My parents taught -- and still teach -- me a lot. They taught me to fix things - we lived in Turkey for a large part of my childhood and that was long ago in the Dark Ages when circuit breakers were sold refurbished with copper pennies, and we used silk hose as carburetor belts. Okay, maybe not the silk hose, but the story about the circuit breakers is true.
I learned to cook and to bake from my Mom. I still call her, often, with questions about recipes and how to make something. Also, when I put the batteries in wrong (don't judge me, the little image was super-tiny). Gardening, finding my way in a strange city, traveling, you name it. They really taught me very much.
My mother-in-law also taught me something important. I didn't meet her until I was in my thirties and she scared me a little bit at first. My mother-in-law is a formidable woman. She worked as a successful real estate
agent for many, many years, and after her retirement she joined FEMA and flew off to
catastrophes and disaster areas to help people a few times a year. She did this way
into her 70s. She played softball until only a few years ago. She
travel to Russia with her kids in the 80s, before the wall came down.
Just to see how it was there, you know. She is a feminist and thinks Germany is great because our political head is a woman. When my daughter turned out fierce and driven and competitive -- I didn't have to look far to see who she got it from.
My mother-in-law doesn't really cook or bake, and she doesn't garden, but she taught me something very valuable: How not to accept "no" for an answer.
She never accepts a negative answer from a sales person or anybody, really. I've seen her get free upgrades to Economy Plus on United for nothing but good words. Try that one day and see how hard that is -- they usually make you pay though the nose for the privilege of a few more centimeters of legroom. She gets discounts on memberships she doesn't even have - and the rental agent knew that. She always tries to get a bargain but it's never embarrassing, and that's an art. I don't think she pays full price for a lot of things.
How does she do it?
Well, she is always polite. She'll tell a little joke maybe, or a personal story. She treats the person behind that desk (or on the phone) with respect, and that goes miles. It seems people rarely treat customer service with respect and courtesy. It really does pay off when you do. She switches on the charm and yeah, I think David has that from her. She's firm, and insisting, but never annoyingly so.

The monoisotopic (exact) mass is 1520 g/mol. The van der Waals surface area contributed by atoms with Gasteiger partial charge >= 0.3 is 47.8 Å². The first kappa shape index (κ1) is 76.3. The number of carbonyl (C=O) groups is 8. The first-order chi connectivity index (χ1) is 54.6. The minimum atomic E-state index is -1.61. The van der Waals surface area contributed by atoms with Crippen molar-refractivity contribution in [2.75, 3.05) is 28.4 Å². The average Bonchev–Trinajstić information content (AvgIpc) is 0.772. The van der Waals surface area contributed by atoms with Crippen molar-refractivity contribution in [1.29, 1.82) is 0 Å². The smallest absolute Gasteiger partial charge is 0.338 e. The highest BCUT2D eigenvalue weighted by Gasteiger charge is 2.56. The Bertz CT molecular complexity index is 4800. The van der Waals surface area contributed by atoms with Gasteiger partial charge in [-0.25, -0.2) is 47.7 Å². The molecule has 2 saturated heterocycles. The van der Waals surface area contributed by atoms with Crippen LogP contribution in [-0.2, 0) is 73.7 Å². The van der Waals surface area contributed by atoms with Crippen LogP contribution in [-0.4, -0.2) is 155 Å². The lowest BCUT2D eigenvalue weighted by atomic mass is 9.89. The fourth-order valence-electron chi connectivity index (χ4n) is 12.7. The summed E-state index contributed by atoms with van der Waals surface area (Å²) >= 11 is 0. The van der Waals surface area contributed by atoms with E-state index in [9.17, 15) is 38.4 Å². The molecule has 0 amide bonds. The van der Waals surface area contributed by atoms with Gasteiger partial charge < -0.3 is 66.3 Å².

I watched her for years, and listened, and learned. I apply her tricks, I adjusted them to, um, my style, and it very often works. Not always, you know. But in many cases, this has saved me lots of money and hassle.
That's how I got a Kingfisher shelf on a plane to Bucharest, and a Rio bookshelf on a plane to Armenia. (The people at Rio, who I had to -- gently -- harass into sending the shelf parts super quickly, still remember that story - "Oh, you are the woman who took our shelf on the plane to Yerevan!") This is how the check-in agent at Lufthansa smilingly accepted a big fat bag as non-oversized and saved me 50 Euros ("presents for my kids - you know, we live in Kosovo and...") this week. This is how I got the hotel manager to change our rooms without the change fee which was 180 Euros.
One caveat: With health insurance agents, you gotta be extra firm, and also a bit threatening. I think they get whipped if they give you something, even if it's something they owe you.
So here are my mother-in-law's tricks, slightly modified:
- If you don't have a person in front of you, do call them. Never use email to complain or ask for something - you need the human touch.
- I always pay attention to the name of the person answering the phone and use the name during the conversation. Believe me, they notice that. (I scribble it on a piece of paper because I have a very bad memory for names.) It changes the relationship in a subtle way.
- I tell something about myself, usually about how the kids are involved in this. Four kids usually soften everybody's heart. Four sick kids, four kids waiting for presents, and so on. I apologize for the trouble but I never grovel.
- I'm always friendly and polite.
- I never lie but I do exaggerate a little bit sometimes.
- If they can't do anything for me, I never get bitchy -- I thank them and go my way. It's plain good behavior, and I like to think that it pays off at some future time.
- If they could help me, or even if they were just super nice about not being able to help me, I ask to speak to their supervisor and say a few kind words about them. That's just fair play.
That's basically it. Take down their name and number if it's something you need to follow up on. These days, with call centers everywhere, chances are slight that you'll deal with the same person. But if you ask for someone they know, the new customer service person you are dealing with is automatically going to treat you more courteously. Use the same tactic with everybody, even with the nasty (US) immigration officer. Stay calm and friendly and non-intimidated with the latter. It will surprise them. Also, most immigration officers don't like jokes. But they do like it when you blame your American lawyer husband for everything and get annoyed at *him*, not them -- sorry, husband! But that does actually work really well. I realize the whole "how to get through US immigration without too much hassle" maybe deserves its own post one day.
So, thank you, M, for this valuable life skill. It has served me well and I will pass it on to my kids. And my readers.